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Cast Iron cooking

Post in 'DIY and General non-hearth advice' started by eclecticcottage, Dec 8, 2012.

  1. SlyFerret

    SlyFerret Minister of Fire

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    I too use my cast iron on my cook top. Works great!

    I never turn the knob much past medium though or it can get too got. Give the pan time to heat up and you're good to go.

    -SF

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  2. lukem

    lukem Minister of Fire

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    I have a huge cast iron skillet…I think it is 14”. I don’t use it on the stove much (electric coils) because the outside of the pan doesn’t heat up as hot as I’d like, but it is awesome for using in the oven. Pre-heat it in the oven to 425* and toss in some veggies (broccoli, cauliflower, taters, butternut squash, garlic, Brussels sprouts, asparagus, turnips, etc) with some evoo, salt, and pepper…good stuff. I also use it a lot for making pizza when weather sucks and I don’t want to go outside and grill it. Pizza stones are good too, but I’m loving the cast iron skillet pizza lately.

    If I’m cooking outside and get enough heat contact with the pan (on the grill or over a fire) it works pretty good for normal pan duty or frying stuff in oil.
    pen likes this.
  3. ScotO

    ScotO Guest

    The best venison steaks I ever ate were cooked on a cast iron skillet......it was an antique, too. My buddy who retired around two years ago brought his skillet in to work (it was handed down from his grandparents), the damm thing had never been washed. I guess that is a key to the cast iron pans and the seasoning of them. It was always wiped out with a damp rag before and after use, and wasn't cooked on until it was really searing hot. I guess that takes care of the germs or whatever, either way we cut the loin steaks thick (around 1"), rubbed some Montreal Steak Seasoning on them, put a half stick of real butter in the scalding hot pan and browned each side for around 2 minutes or so. That was some of the best steak I have ever eaten......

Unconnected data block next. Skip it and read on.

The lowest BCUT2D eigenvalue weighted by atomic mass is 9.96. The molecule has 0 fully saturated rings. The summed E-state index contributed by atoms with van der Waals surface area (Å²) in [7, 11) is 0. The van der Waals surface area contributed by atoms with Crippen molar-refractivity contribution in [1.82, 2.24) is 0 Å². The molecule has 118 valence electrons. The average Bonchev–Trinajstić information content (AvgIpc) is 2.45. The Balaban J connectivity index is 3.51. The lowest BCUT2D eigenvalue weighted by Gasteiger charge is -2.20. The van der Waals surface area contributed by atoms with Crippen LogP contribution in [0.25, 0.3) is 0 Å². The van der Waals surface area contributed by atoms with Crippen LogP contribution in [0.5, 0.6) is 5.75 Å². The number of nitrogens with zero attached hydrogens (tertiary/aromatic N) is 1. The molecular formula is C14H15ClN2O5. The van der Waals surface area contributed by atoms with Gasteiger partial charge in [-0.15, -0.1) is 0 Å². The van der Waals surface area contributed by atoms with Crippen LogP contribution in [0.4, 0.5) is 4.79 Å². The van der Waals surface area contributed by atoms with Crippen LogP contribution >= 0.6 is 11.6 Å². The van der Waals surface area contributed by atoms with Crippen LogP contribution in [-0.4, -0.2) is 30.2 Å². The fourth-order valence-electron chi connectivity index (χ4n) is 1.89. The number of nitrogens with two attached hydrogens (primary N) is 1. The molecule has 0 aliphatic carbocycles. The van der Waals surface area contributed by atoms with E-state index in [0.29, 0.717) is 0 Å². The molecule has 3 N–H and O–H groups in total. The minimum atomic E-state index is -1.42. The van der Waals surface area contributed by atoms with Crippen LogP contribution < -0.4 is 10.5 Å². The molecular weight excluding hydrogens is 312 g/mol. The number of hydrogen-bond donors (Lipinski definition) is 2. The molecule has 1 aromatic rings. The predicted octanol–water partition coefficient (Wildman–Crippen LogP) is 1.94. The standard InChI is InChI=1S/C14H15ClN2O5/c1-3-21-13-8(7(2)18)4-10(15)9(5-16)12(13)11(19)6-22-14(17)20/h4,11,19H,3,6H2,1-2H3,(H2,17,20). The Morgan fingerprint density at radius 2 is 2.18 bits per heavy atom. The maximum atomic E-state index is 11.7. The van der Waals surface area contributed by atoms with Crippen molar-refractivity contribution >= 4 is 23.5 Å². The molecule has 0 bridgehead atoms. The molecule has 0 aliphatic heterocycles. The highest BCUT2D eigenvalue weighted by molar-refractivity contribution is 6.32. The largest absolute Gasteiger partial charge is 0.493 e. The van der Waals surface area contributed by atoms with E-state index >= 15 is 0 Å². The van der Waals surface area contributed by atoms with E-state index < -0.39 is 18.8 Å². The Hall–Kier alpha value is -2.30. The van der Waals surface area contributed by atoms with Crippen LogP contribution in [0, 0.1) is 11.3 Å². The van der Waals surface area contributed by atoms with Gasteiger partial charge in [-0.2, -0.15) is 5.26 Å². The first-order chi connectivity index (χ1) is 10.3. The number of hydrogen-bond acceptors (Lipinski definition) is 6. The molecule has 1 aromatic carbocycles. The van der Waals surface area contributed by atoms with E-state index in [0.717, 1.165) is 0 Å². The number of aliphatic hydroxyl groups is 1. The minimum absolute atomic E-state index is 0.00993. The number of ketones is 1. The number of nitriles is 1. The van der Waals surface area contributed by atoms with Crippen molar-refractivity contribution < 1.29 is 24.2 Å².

I have a whole set of cast iron pots and pans that my inlaws got me for Christmas years ago, never even got them out of the wooden crate they came in. They are out in the shed. I should probably at least get the skillet out, season it, and try to cook my deer loin steaks the same way my buddy did that time in at work....
    Seasoned Oak, keninmich and osagebow like this.
  4. osagebow

    osagebow Minister of Fire

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    Yes...yes you should, Scotty! I won't cook a steak (inside at least) on anything else. Have some small "fajita" ones for campng, too.
    ScotO likes this.
  5. midwestcoast

    midwestcoast Minister of Fire

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    BTW there's no harm in washing Cast Iron, just don't use soap and make sure the pan gets dried afterward either with a towel (it will turn black) or just warm it on the stove so water evaporates.
    PapaDave and ScotO like this.
  6. OhioBurner©

    OhioBurner© Minister of Fire

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    I use cast iron on our electric glass top (or whatever its called) just set it straight down gently and dont move it.

    I've wanted one of the cast iron waffle makers for a while. Electric ones keep breaking on me. Coils would burn up or the wife would find a way to break it (the flippy rotating ones). I don't think she could break the cast iron one, but she probably wouldnt use it anyhow. She leaves all cast iron cooking to me. But for about a year now I have tried to improve my diet, and well waffles got bumped off my list, so I havent been too woried about getting another waffle maker.
  7. eclecticcottage

    eclecticcottage Minister of Fire

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    Scotty, unpack those bad boys! Cast iron rocks...

    We tried out the waffle maker (we do 12 days of Christmas so I already gave it to hubby). Worked pretty good-needs a little more seasoning but it's AWESOME.